Legal guidelines your nonprofit should be aware of: MNCA and RUUNAA
Other than tax laws, there are very few federal laws in the United States that apply specifically to nonprofit organizations. Most laws governing nonprofits fall under state jurisdiction, and the law can vary greatly between states. This often leaves small nonprofits, who can't necessarily afford to have legal advisers at the ready, on their own to make good legal choices.
That's why some well-informed groups have come up with legal guidelines for nonprofits based on relevant case law, and many states have adopted these guidelines as official law. The most prominent of these are the Revised Model Nonprofit Corporation Act (MNCA) and the Revised Uniform Unincorporated Nonprofit Association Act (RUUNAA).
The two acts vary in the type of organizations they serve: the MNCA covers nonprofit corporations and the RUUNAA covers unincorporated nonprofit associations. They also vary by sphere of influence, with the MNCA more widely adopted than the RUUNAA.
What is the Revised Model Nonprofit Corporation Act?
The MNCA is legislation drafted by the Nonprofit Organizations Committee of the Business Law Section of the American Bar Association to provide legal guidelines for nonprofit corporations. The purpose of the legislation is to propose a framework for state guidelines.
Since the MNCA comes out of the Business Law Section, it's no surprise that it focuses on corporate law relevant to nonprofit corporations. As laws governing corporations change, the MNCA is revised. States vary in whether these changes are adopted as they occur.
To date, 37 states have adopted a version of the MNCA — including eight that have adopted the law in its entirety: Arkansas, Indiana, Mississippi, Montana, North Carolina, South Carolina, Tennessee and Washington.
States that haven't adopted the MNCA — Florida, Illinois, New York, Pennsylvania and a few others — instead follow for-profit business law for their state. Often the laws governing corporations in these states lack the nuance that protects nonprofits in states that have adopted the MNCA.
A handful of states have explicitly rejected the MNCA outright — Wyoming, Georgia and Ohio — preferring to draft their own laws for nonprofits.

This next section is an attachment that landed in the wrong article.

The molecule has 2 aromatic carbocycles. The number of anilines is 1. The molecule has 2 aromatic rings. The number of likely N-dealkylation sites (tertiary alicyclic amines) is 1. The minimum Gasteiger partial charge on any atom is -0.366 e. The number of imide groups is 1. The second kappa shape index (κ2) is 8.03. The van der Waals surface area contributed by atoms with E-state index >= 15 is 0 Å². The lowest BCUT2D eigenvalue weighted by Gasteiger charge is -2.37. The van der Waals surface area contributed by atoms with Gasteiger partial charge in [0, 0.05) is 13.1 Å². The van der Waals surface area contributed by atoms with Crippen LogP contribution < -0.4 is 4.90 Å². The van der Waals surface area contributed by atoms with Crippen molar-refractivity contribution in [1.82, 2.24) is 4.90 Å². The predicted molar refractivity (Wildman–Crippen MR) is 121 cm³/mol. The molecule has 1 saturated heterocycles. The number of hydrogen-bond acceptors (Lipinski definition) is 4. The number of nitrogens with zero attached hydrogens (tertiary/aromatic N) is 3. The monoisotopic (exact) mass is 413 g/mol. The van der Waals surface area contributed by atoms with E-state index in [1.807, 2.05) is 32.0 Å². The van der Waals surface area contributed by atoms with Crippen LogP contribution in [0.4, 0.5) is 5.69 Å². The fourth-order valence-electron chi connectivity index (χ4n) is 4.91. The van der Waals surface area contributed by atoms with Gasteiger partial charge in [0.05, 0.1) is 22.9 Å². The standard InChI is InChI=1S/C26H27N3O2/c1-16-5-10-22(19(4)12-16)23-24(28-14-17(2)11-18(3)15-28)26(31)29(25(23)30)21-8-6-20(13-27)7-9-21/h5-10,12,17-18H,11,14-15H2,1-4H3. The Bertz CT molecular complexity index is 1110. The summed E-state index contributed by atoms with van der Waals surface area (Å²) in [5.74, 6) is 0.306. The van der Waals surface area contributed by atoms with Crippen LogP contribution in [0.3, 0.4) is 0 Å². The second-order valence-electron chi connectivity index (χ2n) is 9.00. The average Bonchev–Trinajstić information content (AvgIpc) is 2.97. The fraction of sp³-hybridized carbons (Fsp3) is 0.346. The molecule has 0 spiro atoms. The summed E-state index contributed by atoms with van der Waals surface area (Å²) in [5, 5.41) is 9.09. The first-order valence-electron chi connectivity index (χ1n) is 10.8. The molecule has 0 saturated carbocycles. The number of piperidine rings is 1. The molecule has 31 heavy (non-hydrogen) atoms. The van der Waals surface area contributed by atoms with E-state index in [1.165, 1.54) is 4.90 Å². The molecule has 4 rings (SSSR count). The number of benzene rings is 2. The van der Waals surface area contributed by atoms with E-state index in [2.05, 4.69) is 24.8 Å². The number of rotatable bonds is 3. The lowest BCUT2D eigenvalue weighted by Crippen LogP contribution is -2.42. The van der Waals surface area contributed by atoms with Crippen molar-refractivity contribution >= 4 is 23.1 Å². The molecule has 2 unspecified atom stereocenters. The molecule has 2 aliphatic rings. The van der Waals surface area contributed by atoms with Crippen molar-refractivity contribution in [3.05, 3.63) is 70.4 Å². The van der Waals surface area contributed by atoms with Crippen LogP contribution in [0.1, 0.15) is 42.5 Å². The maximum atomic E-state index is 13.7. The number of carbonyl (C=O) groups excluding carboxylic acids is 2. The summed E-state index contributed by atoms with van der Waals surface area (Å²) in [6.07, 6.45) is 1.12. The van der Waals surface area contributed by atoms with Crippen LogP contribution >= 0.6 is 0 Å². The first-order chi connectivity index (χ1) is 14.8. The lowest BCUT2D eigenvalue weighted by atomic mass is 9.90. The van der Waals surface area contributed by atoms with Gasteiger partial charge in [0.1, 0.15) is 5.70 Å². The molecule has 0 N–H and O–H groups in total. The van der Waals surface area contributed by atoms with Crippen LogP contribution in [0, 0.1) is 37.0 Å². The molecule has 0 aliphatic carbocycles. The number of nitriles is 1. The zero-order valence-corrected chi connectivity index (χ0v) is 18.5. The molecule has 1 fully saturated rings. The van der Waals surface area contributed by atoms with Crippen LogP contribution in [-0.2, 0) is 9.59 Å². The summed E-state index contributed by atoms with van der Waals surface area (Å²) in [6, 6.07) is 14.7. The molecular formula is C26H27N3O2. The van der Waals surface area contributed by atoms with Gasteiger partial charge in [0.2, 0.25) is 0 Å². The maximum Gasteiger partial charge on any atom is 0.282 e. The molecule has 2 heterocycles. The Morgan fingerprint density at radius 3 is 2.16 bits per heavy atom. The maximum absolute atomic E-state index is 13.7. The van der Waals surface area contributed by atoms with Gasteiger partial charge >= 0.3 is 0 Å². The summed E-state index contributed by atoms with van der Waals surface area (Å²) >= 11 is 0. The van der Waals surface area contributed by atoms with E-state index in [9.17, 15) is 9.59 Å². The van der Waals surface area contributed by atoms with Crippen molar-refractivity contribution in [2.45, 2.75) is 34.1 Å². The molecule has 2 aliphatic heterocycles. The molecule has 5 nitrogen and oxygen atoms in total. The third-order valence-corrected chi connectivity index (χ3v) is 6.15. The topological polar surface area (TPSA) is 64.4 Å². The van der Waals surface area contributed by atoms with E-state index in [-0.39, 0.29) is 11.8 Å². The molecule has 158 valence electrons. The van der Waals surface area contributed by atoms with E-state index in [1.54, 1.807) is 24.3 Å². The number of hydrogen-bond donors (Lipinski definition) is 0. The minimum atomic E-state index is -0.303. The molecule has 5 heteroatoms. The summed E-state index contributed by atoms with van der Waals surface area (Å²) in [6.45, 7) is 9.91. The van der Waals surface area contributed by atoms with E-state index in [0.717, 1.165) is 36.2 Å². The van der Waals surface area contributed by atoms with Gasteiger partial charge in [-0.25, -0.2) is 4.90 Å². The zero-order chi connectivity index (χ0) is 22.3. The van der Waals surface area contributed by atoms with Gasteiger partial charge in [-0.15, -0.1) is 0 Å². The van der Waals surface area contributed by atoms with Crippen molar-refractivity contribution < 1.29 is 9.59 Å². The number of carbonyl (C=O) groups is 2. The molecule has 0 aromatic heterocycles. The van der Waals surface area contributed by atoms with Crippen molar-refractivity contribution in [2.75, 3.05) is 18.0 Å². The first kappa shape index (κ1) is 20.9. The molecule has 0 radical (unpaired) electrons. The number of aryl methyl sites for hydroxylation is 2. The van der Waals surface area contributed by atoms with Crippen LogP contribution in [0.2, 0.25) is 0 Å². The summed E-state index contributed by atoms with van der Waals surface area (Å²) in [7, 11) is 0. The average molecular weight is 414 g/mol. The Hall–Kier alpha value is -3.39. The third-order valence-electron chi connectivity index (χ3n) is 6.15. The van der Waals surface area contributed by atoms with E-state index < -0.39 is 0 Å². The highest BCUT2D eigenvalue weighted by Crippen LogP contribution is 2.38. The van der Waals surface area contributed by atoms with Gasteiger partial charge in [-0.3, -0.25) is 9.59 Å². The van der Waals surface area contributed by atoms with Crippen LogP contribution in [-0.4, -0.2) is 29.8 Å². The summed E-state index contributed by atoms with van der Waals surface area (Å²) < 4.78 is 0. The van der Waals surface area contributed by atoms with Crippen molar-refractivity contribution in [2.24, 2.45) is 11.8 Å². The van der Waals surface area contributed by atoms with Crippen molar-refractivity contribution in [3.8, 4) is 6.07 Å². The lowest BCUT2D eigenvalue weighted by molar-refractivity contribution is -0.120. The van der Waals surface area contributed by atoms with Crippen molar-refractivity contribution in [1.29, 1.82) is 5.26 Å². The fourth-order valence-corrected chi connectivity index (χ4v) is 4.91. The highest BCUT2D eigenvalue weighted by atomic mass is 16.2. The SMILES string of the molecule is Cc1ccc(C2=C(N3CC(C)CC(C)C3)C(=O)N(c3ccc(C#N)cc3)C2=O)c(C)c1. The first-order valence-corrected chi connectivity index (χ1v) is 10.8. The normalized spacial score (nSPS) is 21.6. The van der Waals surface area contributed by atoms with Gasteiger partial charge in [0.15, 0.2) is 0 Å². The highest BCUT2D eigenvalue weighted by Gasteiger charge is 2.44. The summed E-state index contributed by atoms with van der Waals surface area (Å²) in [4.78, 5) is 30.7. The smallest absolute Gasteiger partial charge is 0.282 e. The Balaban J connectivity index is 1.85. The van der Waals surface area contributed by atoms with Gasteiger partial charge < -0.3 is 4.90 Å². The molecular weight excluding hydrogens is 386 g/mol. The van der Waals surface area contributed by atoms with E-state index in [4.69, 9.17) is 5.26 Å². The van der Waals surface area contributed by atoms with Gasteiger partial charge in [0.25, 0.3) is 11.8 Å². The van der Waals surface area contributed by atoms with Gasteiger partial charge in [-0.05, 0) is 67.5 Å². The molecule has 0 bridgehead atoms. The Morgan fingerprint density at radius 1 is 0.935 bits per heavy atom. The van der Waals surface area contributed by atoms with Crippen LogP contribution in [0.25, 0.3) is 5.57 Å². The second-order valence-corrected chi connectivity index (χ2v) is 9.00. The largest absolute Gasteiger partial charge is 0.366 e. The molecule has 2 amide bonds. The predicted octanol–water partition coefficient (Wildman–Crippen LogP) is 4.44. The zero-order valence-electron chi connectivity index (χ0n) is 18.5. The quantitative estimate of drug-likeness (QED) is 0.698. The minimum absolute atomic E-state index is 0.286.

What is the Revised Uniform Unincorporated Nonprofit Association Act?
The RUUNAA serves a similar purpose to the MNCA, but covers nonprofits that have chosen not to incorporate.
Individual members of unincorporated nonprofits are vulnerable to personal legal liability should a lawsuit arise. While RUUNAA doesn't replace existing state laws, it offers more protection for unincorporated associations by asserting that these groups are legal entities, not simply individuals who can be held accountable for group actions.
RUUNAA has been adopted only in the District of Columbia and Arkansas, Iowa, Nevada and Pennsylvania, while the original version (UUNAA) has been adopted in the District of Columbia and the following states: Alabama, Arkansas, Colorado, Delaware, Hawaii, Idaho, Illinois, Louisiana, North Carolina, Texas, Wisconsin, Wyoming.
What if my state hasn't adopted either of these acts?
Laws governing nonprofits are clearer in states that have enacted legislation based on the MNCA. However, some of the states that haven't still have laws that strictly outline expectations of nonprofits. New York, for example, has robust laws governing charities and trusts, even though it hasn't adopted the MNCA. In states where laws governing nonprofits aren't as obvious, expect to adhere to all laws related to corporations (if you're incorporated) and any relevant employment and tax laws.
What does the MNCA tell me about how to run my organization?
Many articles of the MNCA should look familiar if you've followed guidelines for starting a nonprofit, filing tax reports or maintaining tax exempt status. The third and most recent revision of the MNCA includes detailed sections on:
- What to include in your articles of incorporation
- How to manage your finances
- How to handle board or director misconduct
In addition to these broad guidelines, the MNCA also lays out what you can and can't name your nonprofit, rules about how and whether you admit members, and how frequently and in what manner you need to hold board meetings.
If you've ever worried about how to choose board members, executive officers or committees, MNCA has you covered. With extensive sections on composition of boards and committees and voting rights and procedures, the MNCA provides ample guidance.
This article draws on the expertise of Grace Davies, a Minneapolis-based attorney with special interest in product liability, medical malpractice and employment discrimination.
CharityLawyer: Choice of domicile for nonprofit corporations by Ellis Carter (2014)
Cornell University Law School: Non-profit organizations
Understanding nonprofit and tax exempt organizations by Nicholas P. Cafardi and Jaclyn Fabean Cherry (2012)
Uniform Law Commission: Why states should adopt RUUNAA